Writing a Book in Markdown

28th February 2013

I'm writing my first book at the moment. Lately I've been doing all my writing in Markdown, but ultimately i'll need an alternative format. For word processing, such as it is, I tend to use Open Office - so really I wanted to be able to write in Markdown, but convert to Open Office (or indeed, any of a variety of formats). For one thing, it's nice to get an idea of the number of pages, which my Markown editor just can't do. Also, I prefer to work with separate files for each chapter - but I'm not entirely sure what order the chapters will end up in. So, what I really wanted was a quick way to do two things - concatenate all my chapters, and then convert the lot to Open Office format.

My solution to this is in two parts.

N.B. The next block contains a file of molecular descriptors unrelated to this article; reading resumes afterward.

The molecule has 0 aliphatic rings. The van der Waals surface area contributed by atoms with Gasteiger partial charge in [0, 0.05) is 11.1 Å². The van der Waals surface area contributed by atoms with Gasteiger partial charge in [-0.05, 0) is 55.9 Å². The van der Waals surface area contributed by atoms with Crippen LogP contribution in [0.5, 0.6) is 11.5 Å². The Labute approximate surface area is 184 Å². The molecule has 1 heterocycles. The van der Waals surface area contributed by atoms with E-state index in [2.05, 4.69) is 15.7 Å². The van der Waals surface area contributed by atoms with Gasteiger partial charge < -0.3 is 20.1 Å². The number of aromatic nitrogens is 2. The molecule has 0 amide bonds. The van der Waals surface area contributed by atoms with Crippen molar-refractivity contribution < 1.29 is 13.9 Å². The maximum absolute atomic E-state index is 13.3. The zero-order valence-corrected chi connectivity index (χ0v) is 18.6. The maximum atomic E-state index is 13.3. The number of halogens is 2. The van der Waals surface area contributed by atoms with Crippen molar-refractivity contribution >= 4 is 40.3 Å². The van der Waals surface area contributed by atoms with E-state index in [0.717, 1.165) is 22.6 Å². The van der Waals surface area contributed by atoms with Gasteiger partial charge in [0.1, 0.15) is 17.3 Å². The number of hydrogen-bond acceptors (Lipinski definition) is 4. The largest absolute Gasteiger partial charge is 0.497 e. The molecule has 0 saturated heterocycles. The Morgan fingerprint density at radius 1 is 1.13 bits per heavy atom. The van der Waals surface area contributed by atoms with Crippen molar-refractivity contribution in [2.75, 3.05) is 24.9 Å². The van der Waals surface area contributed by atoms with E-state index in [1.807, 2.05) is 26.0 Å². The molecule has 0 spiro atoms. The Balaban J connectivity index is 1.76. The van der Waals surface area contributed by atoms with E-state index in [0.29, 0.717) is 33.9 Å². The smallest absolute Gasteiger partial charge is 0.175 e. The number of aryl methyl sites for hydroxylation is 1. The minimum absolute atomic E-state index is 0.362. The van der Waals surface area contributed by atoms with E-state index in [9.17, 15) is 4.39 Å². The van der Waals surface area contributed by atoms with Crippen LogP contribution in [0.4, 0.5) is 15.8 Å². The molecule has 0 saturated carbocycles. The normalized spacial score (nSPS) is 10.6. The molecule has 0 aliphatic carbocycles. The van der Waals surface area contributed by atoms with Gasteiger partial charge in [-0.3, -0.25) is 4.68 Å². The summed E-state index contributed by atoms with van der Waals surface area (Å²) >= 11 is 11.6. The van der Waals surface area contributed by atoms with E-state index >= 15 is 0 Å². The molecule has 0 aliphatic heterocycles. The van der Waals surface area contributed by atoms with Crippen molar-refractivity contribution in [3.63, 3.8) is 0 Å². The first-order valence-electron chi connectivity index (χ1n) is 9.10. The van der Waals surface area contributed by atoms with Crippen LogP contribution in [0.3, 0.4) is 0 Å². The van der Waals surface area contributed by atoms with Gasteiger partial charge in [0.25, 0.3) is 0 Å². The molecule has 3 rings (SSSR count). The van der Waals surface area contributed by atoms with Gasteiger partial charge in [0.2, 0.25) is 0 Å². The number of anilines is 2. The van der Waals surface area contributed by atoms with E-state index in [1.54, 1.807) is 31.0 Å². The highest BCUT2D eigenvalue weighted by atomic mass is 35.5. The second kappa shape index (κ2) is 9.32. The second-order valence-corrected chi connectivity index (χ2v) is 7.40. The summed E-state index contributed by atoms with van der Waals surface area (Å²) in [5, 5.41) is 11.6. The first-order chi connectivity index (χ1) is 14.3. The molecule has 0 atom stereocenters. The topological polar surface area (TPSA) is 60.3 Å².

First, a shell script to concatenate the files. It's important it's fairly easy to rearrange chapters, so the format of this was crucial.

Second, the conversion. For this I turned to Pandoc, a small command-line utility which supports a huge raft of formats including Open Office, Markdown, Microsoft Word, HTML, ePub, LaTeX and so on.

So without further ado, here's my shell script. Easy to reorganise, and does everything I need in minutes.

cat a_chapter_about_rabbits.md \
a_chapter_about_giraffes.md \
all_about_ocelots.md \
lets_talk_about_elephants.md \
wrapping_up.md \
> concatenated.md

pandoc concatenated.md -o book.odt
rm concatenated.md

Now, when I add a new chapter I simply need to pop the filename in the appropriate place, I can see the chapter listing clearly, and rearranging is a basic cut & paste job. Simple!

(Note: the book's not really about ocelots.)